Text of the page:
Our nation has diversified at a dizzying pace and the growth has been extraordinary on so many levels. Obama’s presidency, in many ways, represented phenomenal social and psychological change and growth for our nation. In my mind we were turning a corner, but in my heart I witnessed and felt the discomfort and horrible specter of Obama’s presidency for so many in our community.
Trump’s presidency has pulled back the sheets and exposed the fissures that have always existed within our society. Sadly, some of us are just noticing these cracks and holes for the first time. This continuous struggle for identity, superiority, power and its devastating impact, is the noose around the neck of our country. The question remains, will we get lost in the struggle, or are we courageous and willing to do the work to dismantle oppressive forces in our society? In this moment, what I am seeing, feeling and reading suggests that the changes in our country are experienced as “threatening” to nearly half of its people. I feel heartbroken and angry about what these voting patterns mean and symbolize. These patterns speak loud and clear about who is welcomed and who is not, and overall, what many of us believe and value.
Brené Brown from her book, Dare To Lead said, “what stands in the way becomes the way.” What is standing in the way is a long, pervasive pattern of separation (segregation) coupled with misinformation (limited education) about why we are, where we are as a nation. In our Wednesday staff meeting, many of our teachers and staff lamented about why family members and the “good people” they know would embrace a president who demonstrates such distasteful behaviors and advocates policies that stampede on people’s rights to access and freedom. For me, it goes back to social conditioning and education, or a lack thereof. How can places of education be the beacon of light to help us unpack our hubris, ignorance, and social conditioning?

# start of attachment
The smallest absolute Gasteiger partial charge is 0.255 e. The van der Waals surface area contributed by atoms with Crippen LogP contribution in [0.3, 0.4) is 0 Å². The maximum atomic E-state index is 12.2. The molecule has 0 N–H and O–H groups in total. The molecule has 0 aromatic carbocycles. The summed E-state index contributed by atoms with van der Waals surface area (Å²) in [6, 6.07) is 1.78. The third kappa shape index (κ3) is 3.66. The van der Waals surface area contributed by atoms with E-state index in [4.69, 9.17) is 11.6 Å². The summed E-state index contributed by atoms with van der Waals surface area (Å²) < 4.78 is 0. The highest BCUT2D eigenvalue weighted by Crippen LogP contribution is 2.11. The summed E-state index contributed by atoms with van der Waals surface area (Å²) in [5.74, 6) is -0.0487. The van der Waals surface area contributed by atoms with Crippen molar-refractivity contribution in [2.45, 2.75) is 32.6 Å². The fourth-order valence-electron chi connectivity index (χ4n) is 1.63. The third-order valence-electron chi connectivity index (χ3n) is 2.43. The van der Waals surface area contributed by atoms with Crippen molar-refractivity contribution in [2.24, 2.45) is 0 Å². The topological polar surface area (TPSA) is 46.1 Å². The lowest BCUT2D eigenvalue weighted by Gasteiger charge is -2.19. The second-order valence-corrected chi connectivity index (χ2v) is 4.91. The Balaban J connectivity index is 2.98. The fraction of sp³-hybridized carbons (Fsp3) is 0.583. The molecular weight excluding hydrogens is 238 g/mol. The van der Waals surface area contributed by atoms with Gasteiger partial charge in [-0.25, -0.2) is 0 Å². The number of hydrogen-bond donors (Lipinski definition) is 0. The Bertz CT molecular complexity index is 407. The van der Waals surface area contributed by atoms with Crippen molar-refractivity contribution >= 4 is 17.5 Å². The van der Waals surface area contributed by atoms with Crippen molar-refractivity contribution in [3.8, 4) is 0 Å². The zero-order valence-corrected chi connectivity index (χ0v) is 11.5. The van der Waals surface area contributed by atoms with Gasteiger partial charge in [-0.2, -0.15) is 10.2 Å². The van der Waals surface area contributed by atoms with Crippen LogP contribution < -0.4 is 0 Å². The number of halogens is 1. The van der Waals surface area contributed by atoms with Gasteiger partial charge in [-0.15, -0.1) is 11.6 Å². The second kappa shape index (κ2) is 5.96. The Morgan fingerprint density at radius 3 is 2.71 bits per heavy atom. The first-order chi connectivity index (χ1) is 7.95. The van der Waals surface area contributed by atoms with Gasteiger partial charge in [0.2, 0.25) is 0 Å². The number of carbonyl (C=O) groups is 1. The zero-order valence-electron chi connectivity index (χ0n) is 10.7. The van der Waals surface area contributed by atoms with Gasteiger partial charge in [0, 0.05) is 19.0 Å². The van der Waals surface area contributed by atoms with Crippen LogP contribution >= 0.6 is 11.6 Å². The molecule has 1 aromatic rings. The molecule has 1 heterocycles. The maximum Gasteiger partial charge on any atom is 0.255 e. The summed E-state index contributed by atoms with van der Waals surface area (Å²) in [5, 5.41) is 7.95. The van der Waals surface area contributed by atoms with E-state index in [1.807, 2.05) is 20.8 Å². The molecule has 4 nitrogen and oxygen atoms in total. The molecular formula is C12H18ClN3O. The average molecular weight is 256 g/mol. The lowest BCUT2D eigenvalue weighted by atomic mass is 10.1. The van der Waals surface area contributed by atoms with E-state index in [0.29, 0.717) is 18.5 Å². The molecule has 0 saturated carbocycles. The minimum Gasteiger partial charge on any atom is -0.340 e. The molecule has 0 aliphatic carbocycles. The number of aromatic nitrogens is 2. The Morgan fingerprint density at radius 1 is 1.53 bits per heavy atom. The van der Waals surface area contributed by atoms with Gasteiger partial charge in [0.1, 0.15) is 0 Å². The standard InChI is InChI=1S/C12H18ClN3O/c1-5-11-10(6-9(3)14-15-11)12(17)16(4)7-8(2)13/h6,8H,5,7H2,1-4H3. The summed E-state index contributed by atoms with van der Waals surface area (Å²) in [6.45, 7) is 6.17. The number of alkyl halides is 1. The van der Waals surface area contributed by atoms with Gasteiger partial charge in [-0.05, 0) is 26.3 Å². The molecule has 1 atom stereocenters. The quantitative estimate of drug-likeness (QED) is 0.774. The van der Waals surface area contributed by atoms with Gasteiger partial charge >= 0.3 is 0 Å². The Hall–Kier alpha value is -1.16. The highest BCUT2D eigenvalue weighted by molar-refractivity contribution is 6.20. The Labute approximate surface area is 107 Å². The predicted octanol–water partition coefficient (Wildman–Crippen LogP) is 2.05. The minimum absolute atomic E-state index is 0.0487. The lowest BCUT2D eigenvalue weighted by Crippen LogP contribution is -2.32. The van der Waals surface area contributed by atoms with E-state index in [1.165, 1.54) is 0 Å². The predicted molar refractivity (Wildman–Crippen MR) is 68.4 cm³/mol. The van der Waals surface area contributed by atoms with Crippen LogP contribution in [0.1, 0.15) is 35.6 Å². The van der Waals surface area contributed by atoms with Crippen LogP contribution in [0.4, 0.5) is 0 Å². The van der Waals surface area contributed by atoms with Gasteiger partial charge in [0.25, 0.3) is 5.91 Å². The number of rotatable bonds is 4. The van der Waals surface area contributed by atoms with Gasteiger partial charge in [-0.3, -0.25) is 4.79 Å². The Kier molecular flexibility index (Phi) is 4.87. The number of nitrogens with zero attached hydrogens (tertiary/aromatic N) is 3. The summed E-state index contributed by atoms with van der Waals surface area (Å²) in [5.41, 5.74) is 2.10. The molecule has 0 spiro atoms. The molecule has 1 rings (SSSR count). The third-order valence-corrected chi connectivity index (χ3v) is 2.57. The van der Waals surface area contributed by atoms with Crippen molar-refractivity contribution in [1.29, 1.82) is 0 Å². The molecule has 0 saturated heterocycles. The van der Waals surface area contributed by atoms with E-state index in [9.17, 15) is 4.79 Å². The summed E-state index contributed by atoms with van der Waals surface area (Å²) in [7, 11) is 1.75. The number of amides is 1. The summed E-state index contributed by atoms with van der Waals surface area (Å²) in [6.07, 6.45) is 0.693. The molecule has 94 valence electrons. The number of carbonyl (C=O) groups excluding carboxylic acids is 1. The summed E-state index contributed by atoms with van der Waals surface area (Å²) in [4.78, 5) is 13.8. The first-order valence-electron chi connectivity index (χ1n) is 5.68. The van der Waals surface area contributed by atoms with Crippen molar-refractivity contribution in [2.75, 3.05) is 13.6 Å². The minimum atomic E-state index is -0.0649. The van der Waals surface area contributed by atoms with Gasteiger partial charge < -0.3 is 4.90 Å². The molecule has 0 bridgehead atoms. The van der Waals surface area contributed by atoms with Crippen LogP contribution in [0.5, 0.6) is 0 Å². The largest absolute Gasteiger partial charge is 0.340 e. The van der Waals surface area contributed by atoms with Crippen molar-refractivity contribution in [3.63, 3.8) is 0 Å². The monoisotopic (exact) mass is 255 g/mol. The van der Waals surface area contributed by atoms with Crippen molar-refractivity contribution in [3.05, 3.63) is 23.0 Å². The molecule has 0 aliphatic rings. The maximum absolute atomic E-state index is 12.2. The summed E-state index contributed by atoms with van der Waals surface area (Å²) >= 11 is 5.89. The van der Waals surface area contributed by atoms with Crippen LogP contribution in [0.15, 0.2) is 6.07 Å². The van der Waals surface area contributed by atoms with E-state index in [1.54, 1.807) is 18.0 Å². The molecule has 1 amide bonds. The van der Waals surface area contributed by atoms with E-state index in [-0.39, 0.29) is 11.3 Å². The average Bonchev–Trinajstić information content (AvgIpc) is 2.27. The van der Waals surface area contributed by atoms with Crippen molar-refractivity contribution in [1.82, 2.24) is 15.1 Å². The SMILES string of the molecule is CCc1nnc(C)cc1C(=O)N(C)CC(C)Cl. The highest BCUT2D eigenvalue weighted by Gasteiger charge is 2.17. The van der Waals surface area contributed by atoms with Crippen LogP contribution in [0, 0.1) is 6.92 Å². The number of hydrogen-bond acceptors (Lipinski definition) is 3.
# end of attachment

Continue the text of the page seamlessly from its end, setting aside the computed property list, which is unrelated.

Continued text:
I think about the important role and moral responsibility that our institutions of learning hold. It is within the walls of our learning institutions where diverse people come together in a space where personal relationships are formed and where responsive empathy is nurtured. An example of responsive empathy happened during morning carpool, I stuck my head in the car to say hi to a parent on election day. Our brief conversation revealed that her child was in conversation with another child who attends another school. The child from another school referred to Native people as “Indians.” The Fayerweather parent told me her child was quick to correct the peer, and calmly explained why you don’t call Native Americans “Indians.” In that simple exchange, was a lifelong lesson that the unknowing child will take with them, at least I can hope! Perhaps, something was learned that shifted this young person’s worldview.
Unbeknownst to the parent, that small morning carpool exchange gave me so much hope for our country, and it strengthened my belief in my calling to be a school leader in a school with a mission like Fayerweather’s. It is only through connecting hearts and minds that we have a chance to live out the ideals of this country we call America.